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Vitamin D: widespread deficiency is reaching epidemic proportions

Vitamin D Not only have modern lifestyles led to a fall in our activity levels but they’ve also made our vitamin D levels plummet! A new study1 has just shown that in half of all over-65s, blood levels for this vitamin do not reach the minimum amount recommended. What’s more, this minimum amount is calculated to meet basic needs only and is thus way below the level needed for optimal health.

Why has it become so difficult to achieve optimal levels of vitamin D?

Older people are not the only group to be seriously short of vitamin D, even if the risk of deficiency is higher for them. There’s a simple explanation for the widespread lack of this vitamin: humans are able to synthesise vitamin D from the action of the sun on the skin - specifically, the action of ultraviolet B rays on a cholesterol precursor. In the days when humans led a nomadic life, spending their days hunting and gathering outdoors, this process happened more or less continuously. The adverse effect on those unfortunate enough to inhabit regions with little sunshine was negligible: the paleness of their skin simply resulted in them producing more of the vitamin which was stored in their body fat for use when it was cloudy or during the winter months.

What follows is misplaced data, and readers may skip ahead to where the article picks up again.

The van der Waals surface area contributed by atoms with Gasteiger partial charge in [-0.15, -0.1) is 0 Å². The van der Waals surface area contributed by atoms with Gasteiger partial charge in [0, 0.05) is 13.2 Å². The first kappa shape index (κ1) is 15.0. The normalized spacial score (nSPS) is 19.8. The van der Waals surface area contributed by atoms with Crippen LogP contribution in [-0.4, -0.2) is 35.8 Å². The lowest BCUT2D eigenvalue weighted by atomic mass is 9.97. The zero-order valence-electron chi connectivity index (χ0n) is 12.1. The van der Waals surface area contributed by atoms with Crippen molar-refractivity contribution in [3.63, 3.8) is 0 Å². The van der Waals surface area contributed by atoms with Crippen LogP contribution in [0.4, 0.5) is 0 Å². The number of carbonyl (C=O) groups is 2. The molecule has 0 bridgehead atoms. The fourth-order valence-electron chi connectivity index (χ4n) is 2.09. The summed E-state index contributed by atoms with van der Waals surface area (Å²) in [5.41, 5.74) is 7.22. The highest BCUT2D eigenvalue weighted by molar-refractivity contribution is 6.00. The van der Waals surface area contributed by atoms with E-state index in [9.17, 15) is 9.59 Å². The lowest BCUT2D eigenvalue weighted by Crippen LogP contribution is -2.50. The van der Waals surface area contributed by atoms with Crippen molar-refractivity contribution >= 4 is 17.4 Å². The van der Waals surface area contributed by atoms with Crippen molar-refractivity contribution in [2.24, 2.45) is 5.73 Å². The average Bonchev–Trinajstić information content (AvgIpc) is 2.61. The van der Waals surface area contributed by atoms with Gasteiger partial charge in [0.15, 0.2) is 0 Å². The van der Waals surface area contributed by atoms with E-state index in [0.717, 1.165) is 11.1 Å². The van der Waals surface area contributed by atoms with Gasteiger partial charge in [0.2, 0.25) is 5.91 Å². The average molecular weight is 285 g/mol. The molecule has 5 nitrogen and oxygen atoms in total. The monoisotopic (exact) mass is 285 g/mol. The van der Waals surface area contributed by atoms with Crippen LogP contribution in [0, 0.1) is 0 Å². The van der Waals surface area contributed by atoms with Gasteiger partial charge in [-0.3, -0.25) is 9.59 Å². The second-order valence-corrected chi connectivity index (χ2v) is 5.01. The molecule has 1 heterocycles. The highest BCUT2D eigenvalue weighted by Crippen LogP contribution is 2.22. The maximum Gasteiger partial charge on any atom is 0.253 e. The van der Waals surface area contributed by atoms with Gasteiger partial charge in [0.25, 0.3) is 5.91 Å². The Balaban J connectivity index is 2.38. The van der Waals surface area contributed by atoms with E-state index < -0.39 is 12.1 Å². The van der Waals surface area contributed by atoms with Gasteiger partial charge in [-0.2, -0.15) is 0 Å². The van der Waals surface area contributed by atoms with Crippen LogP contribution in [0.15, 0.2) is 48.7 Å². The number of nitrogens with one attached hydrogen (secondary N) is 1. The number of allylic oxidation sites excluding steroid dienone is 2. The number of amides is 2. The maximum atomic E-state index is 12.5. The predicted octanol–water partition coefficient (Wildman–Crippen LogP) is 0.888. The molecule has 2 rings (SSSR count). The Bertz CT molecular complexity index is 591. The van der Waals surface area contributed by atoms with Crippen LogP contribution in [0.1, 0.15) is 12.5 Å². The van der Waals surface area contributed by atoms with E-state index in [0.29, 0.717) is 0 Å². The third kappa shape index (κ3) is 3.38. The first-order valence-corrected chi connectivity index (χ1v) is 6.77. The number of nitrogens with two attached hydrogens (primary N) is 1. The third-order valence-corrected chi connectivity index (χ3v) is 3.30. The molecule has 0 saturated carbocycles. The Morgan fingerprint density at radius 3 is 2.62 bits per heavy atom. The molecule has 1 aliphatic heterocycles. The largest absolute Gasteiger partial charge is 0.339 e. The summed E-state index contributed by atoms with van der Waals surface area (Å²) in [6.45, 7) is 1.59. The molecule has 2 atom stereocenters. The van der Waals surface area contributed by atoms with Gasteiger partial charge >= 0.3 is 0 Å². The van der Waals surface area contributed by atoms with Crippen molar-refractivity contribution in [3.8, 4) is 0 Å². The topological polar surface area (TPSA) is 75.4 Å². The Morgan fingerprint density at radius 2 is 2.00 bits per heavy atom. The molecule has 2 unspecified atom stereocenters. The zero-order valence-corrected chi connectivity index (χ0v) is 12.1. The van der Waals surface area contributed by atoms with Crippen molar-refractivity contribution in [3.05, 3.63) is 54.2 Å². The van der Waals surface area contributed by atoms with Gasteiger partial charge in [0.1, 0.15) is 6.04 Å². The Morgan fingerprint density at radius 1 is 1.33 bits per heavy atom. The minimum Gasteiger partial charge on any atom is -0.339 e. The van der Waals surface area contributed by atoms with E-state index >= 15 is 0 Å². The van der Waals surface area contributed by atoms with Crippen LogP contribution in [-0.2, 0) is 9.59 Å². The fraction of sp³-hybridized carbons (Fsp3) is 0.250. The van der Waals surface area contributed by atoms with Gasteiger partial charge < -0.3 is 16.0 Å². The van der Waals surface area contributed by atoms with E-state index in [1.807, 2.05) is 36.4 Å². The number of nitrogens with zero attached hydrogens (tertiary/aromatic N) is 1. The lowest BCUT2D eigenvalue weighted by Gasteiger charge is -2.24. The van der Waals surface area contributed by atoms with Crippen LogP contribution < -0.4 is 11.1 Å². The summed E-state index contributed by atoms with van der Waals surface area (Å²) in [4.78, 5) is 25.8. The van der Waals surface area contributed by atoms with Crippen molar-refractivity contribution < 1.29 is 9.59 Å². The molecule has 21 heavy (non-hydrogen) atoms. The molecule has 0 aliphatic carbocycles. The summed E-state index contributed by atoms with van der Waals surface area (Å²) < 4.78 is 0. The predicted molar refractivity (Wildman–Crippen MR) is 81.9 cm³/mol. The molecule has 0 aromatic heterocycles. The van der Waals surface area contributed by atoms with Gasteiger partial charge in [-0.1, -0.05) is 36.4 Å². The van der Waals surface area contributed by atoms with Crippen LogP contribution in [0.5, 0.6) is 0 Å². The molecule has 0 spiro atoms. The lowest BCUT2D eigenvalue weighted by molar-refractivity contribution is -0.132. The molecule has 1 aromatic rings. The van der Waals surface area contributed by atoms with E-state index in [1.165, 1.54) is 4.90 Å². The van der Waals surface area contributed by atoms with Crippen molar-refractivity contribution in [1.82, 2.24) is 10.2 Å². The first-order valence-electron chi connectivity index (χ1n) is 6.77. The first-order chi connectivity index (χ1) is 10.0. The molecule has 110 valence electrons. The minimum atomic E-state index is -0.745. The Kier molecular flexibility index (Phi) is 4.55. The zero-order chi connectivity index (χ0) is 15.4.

But what of today? Most of us in the West are closeted away in our offices from morn till night, only venturing out once in a while, and even then, covered from head to toe. And it’s even worse for old people, some of whom spend the whole day inside, and for whom the mechanism of vitamin D production is less effective anyway2. And what about people living at high latitudes who have darker skin compatible with high sunshine levels which absorbs more UVB rays, and who therefore require more sun exposure to produce the same amount of vitamin D? 3 And overweight individuals for whom part of their vitamin D is sequestered by body fat, thus preventing it from circulating in the bloodstream?

Vitamin D supplementation: is this the way forward?